Figures 6 to 11 illustrate the postoperative evolution of a 49-year-old patient who was submitted to rhytidoplasty, frontal videoendoscopy, upper and lower blepharoplasty, submental platysmaplasty, and rhinoplasty. The hemostatic net was used in this patient.
Figure 6 - Preoperative image. Surgical planning included rhytidectomy, frontal videoendoscopy, upper and lower blepharoplasty, submental platysmaplasty, and rhinoplasty. This patient underwent the hemostatic net procedure.
Figure 7 - Appearance of the patient 24 hours after surgery.
Figure 8 - Patient on the fourth postoperative day. Note the scabbing at the needle entry points.
Figure 9 - Patient on the eighth postoperative day. Most of the needle entry points are already completely epithelialized.
Figure 10 - Patient on the 24th
postoperative day, with mild hyperpigmentation at the needle entry points.
Figure 11 - Appearance of the patient in the fifth postoperative month.
In group A, 102 (85%) patients were also submitted to submental platysmaplasty and 101 (84.2%), to frontal endoscopy. In group B, this correlation was observed in 233 (94.7%) and 212 (86.2%) patients, respectively (Tables 2 and 3).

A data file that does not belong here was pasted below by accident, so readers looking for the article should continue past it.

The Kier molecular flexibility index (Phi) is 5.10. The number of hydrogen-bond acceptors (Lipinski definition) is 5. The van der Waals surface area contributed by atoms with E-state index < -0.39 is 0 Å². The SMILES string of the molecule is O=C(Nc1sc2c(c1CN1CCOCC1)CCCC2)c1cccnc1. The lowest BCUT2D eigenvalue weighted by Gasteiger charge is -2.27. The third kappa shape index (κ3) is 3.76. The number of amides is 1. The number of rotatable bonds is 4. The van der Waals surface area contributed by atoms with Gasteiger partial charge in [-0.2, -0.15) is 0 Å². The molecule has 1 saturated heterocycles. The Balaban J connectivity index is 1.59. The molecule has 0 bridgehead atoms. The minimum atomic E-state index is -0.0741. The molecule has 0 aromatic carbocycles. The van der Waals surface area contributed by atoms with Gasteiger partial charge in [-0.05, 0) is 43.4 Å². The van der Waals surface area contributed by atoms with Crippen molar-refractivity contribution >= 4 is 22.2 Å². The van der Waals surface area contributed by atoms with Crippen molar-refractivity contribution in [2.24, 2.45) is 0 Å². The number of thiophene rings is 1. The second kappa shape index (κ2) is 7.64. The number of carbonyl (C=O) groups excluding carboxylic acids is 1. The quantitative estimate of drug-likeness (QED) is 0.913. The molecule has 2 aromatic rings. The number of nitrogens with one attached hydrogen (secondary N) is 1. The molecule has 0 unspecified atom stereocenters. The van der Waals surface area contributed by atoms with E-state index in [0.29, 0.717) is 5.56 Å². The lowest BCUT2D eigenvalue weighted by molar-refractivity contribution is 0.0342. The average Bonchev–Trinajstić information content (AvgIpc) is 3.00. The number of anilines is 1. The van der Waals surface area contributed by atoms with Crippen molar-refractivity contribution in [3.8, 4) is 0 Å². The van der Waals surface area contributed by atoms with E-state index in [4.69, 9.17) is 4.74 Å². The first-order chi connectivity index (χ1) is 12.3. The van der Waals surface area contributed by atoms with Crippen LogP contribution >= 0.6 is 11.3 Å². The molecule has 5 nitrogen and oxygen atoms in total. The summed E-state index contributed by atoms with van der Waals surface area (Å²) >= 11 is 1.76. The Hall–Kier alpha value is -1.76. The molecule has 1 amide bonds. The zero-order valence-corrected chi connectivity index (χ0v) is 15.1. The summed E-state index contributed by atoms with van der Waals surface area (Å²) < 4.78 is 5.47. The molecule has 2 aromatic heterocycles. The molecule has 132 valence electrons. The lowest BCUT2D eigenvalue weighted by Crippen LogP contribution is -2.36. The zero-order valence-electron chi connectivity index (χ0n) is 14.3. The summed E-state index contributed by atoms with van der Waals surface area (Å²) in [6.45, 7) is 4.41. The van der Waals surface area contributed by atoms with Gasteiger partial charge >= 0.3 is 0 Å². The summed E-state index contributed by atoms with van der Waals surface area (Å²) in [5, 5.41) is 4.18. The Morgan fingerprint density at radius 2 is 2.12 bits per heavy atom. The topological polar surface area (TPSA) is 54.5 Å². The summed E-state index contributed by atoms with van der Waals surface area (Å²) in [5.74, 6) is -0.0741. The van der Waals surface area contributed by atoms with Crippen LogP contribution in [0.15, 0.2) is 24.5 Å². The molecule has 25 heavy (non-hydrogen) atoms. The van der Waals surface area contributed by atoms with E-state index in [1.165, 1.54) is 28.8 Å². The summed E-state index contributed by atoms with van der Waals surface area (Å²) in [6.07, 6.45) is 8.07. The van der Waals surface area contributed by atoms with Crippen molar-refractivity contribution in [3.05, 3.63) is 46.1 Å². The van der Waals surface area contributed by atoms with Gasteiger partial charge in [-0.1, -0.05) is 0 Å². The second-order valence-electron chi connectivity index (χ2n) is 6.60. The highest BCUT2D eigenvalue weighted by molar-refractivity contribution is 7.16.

Upper and lower blepharoplasty was performed in 37 (30.8%) patients in group A and 121 (49.2%) in group B. Blepharoplasty was not performed in 53 (44.2%) patients in group A, and in 63 (25.6%) in group B (Table 4).
Other operations carried out simultaneously were also evaluated, and rhinoplasty was the most frequent (Table 5).
In group A, 17 (14.2%) patients developed hematomas in the first 72 hours. In group B, in which the hemostatic net was used, no patient developed this complication (P <0,00000) (Table 6).
Ischemia was observed in 11 (9.2%) patients in group A, an incidence higher than that obtained in group B (6.5%; 16 patients). This difference was not statistically significant (P < 0.3964) (Table 7).
Necrosis was observed in 3 (2.5%) patients in group A and 4 (1.6%) in group B. This difference was not statistically significant (P < 0.4298) (Table 8). The images of two patients with similar cases of necrosis following rhytidoplasty, with and without the use of the hemostatic net, are shown in Figures 12 and 13, respectively.
Figure 12 - In A
, patient with necrosis in the periauricular region after rhytidoplasty without the use of the hemostatic net. In B
, the same patient 2 years after surgery.
Figure 13 - In A
, patient with necrosis in the periauricular region after rhytidoplasty with the hemostatic net. In B
, the same patient 13 months after the surgery